Improved job satisfaction

Allowing BYOD at work means employees no longer have to carry separate devices for work and personal use, a common complaint. The option to choose a device they prefer and understand how to use is also a strong positive for many employees, leading to improved satisfaction at work.

Lastly, if employees are paying for their own devices, that’s money the company can then redirect towards another area, such as employee perks or events – sounds satisfying to us!


Employees who take advantage of a BYOD policy are far more likely to update their software or hardware more regularly than a business that typically only refresh their IT capability every 3-5 years. More importantly, when employees are able to work more productively, and are more satisfied in their job, they’re in a better position to innovate. By leveraging the modern technologies they have access to, they can develop more efficient ways of doing their job.

How can the use of BYOD impact your business IT?

So far it sounds like there’s plenty of positives to adopting a BYOD culture at work. But that’s not to say it shouldn’t be considered carefully. In fact, 30% of enterprise businesses cite company security concerns as the leading reason for not adopting BYOD.1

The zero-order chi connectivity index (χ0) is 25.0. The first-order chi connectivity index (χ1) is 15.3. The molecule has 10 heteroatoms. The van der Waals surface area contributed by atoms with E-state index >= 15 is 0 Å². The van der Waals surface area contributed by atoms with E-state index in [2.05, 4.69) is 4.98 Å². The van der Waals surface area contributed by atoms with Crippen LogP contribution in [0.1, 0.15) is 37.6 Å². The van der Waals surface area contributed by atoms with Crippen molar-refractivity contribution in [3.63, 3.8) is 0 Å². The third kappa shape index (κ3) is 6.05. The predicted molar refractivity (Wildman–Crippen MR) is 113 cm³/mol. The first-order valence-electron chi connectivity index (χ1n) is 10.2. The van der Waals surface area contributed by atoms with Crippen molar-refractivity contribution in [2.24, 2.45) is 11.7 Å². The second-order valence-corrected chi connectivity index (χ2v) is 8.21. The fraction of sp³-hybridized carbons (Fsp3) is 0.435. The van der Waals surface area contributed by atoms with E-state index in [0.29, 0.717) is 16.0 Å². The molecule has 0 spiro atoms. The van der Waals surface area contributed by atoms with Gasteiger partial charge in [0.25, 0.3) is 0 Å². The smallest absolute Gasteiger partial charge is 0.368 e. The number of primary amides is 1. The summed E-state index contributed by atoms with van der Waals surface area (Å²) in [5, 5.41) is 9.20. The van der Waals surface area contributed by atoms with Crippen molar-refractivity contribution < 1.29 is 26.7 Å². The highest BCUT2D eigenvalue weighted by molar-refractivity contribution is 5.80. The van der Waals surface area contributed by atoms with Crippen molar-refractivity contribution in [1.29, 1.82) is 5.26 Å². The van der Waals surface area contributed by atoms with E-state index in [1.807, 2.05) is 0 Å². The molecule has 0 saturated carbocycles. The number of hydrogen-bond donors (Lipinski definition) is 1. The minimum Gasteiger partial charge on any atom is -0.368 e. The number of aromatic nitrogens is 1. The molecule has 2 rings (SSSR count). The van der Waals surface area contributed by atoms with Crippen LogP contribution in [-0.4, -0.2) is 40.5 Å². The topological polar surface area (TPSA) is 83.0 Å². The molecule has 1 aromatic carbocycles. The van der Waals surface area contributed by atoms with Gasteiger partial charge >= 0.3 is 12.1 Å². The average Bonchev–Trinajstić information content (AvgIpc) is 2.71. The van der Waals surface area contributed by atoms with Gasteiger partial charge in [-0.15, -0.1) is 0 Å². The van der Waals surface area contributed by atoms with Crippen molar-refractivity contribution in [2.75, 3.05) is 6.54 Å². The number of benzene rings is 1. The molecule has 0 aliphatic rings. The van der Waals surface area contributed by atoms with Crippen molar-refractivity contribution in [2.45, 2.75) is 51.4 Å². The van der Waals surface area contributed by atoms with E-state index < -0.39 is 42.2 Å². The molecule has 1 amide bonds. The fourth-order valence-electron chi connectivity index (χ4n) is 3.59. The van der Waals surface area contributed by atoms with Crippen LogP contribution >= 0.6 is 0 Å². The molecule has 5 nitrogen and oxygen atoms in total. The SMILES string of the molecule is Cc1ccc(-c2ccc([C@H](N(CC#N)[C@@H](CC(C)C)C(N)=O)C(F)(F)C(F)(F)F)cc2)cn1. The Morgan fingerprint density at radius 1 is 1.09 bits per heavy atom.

Specifically, they’re concerned about data leakage, unauthorised data access, and the inability to control uploads and downloads, all of which can have a significant impact on your business IT.
To make matters worse, one in five companies that have adopted a BYOD policy lack visibility into basic mobile apps like email, and only 56% of companies have access to key functionality, such as remotely removing sensitive data from lost or stolen devices.1

Some of the main impacts BYOD can have on your business IT include:


Phishing is an attempt by a scammer to gain access to your company’s network. The end goal is to either discover personal identifiable information, distribute a virus throughout the network, or both. Typically, this comes in the form of fraudulent emails that trick users into installing software containing a virus.